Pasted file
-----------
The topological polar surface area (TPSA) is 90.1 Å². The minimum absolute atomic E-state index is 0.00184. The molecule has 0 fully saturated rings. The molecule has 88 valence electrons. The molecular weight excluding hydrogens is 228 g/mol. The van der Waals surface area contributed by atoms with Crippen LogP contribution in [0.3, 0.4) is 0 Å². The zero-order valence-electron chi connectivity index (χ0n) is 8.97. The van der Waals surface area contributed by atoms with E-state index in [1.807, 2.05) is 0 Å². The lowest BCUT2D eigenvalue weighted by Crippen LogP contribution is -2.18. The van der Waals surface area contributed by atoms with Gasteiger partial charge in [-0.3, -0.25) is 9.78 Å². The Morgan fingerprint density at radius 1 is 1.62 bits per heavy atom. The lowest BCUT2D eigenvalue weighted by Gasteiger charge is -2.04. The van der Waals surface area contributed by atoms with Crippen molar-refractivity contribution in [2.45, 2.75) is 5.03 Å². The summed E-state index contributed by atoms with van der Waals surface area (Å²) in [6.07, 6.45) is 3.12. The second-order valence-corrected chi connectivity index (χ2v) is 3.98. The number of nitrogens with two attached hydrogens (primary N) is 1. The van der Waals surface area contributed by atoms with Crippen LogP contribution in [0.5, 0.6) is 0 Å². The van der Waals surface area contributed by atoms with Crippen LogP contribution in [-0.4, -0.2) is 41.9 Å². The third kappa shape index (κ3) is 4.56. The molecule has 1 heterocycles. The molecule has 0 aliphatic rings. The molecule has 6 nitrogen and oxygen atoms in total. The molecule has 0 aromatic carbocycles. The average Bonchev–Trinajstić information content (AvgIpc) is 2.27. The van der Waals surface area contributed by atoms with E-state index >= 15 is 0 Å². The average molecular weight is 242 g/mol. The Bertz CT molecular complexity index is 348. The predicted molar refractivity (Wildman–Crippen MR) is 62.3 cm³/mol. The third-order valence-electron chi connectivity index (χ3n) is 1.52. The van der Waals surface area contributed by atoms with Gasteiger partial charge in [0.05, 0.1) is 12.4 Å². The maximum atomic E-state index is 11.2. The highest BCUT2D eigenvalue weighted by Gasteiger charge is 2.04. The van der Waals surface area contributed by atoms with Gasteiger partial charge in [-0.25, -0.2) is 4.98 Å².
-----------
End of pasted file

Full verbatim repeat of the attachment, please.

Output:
The topological polar surface area (TPSA) is 90.1 Å². The minimum absolute atomic E-state index is 0.00184. The molecule has 0 fully saturated rings. The molecule has 88 valence electrons. The molecular weight excluding hydrogens is 228 g/mol. The van der Waals surface area contributed by atoms with Crippen LogP contribution in [0.3, 0.4) is 0 Å². The zero-order valence-electron chi connectivity index (χ0n) is 8.97. The van der Waals surface area contributed by atoms with E-state index in [1.807, 2.05) is 0 Å². The lowest BCUT2D eigenvalue weighted by Crippen LogP contribution is -2.18. The van der Waals surface area contributed by atoms with Gasteiger partial charge in [-0.3, -0.25) is 9.78 Å². The Morgan fingerprint density at radius 1 is 1.62 bits per heavy atom. The lowest BCUT2D eigenvalue weighted by Gasteiger charge is -2.04. The van der Waals surface area contributed by atoms with Crippen molar-refractivity contribution in [2.45, 2.75) is 5.03 Å². The summed E-state index contributed by atoms with van der Waals surface area (Å²) in [6.07, 6.45) is 3.12. The second-order valence-corrected chi connectivity index (χ2v) is 3.98. The number of nitrogens with two attached hydrogens (primary N) is 1. The van der Waals surface area contributed by atoms with Crippen LogP contribution in [0.5, 0.6) is 0 Å². The van der Waals surface area contributed by atoms with Crippen LogP contribution in [-0.4, -0.2) is 41.9 Å². The third kappa shape index (κ3) is 4.56. The molecule has 1 heterocycles. The molecule has 0 aliphatic rings. The molecule has 6 nitrogen and oxygen atoms in total. The molecule has 0 aromatic carbocycles. The average Bonchev–Trinajstić information content (AvgIpc) is 2.27. The van der Waals surface area contributed by atoms with E-state index >= 15 is 0 Å². The average molecular weight is 242 g/mol. The Bertz CT molecular complexity index is 348. The predicted molar refractivity (Wildman–Crippen MR) is 62.3 cm³/mol. The third-order valence-electron chi connectivity index (χ3n) is 1.52. The van der Waals surface area contributed by atoms with Gasteiger partial charge in [0.05, 0.1) is 12.4 Å². The maximum atomic E-state index is 11.2. The highest BCUT2D eigenvalue weighted by Gasteiger charge is 2.04. The van der Waals surface area contributed by atoms with Gasteiger partial charge in [-0.25, -0.2) is 4.98 Å².